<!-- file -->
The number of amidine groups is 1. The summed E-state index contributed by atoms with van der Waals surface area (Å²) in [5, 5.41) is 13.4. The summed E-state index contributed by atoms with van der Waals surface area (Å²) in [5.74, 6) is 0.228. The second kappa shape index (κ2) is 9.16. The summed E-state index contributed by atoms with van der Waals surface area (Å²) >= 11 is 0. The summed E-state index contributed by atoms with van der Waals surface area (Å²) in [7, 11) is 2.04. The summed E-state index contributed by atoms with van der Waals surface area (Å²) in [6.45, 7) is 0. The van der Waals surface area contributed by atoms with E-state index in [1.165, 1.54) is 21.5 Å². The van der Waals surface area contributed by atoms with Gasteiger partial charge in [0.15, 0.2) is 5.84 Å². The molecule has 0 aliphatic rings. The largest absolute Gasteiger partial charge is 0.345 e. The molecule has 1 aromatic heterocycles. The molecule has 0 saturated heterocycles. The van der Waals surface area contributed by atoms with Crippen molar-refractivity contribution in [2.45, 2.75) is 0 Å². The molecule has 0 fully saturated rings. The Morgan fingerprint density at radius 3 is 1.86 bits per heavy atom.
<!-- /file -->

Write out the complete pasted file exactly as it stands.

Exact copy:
The number of amidine groups is 1. The summed E-state index contributed by atoms with van der Waals surface area (Å²) in [5, 5.41) is 13.4. The summed E-state index contributed by atoms with van der Waals surface area (Å²) in [5.74, 6) is 0.228. The second kappa shape index (κ2) is 9.16. The summed E-state index contributed by atoms with van der Waals surface area (Å²) >= 11 is 0. The summed E-state index contributed by atoms with van der Waals surface area (Å²) in [7, 11) is 2.04. The summed E-state index contributed by atoms with van der Waals surface area (Å²) in [6.45, 7) is 0. The van der Waals surface area contributed by atoms with E-state index in [1.165, 1.54) is 21.5 Å². The van der Waals surface area contributed by atoms with Gasteiger partial charge in [0.15, 0.2) is 5.84 Å². The molecule has 0 aliphatic rings. The largest absolute Gasteiger partial charge is 0.345 e. The molecule has 1 aromatic heterocycles. The molecule has 0 saturated heterocycles. The van der Waals surface area contributed by atoms with Crippen molar-refractivity contribution in [2.45, 2.75) is 0 Å². The molecule has 0 fully saturated rings. The Morgan fingerprint density at radius 3 is 1.86 bits per heavy atom.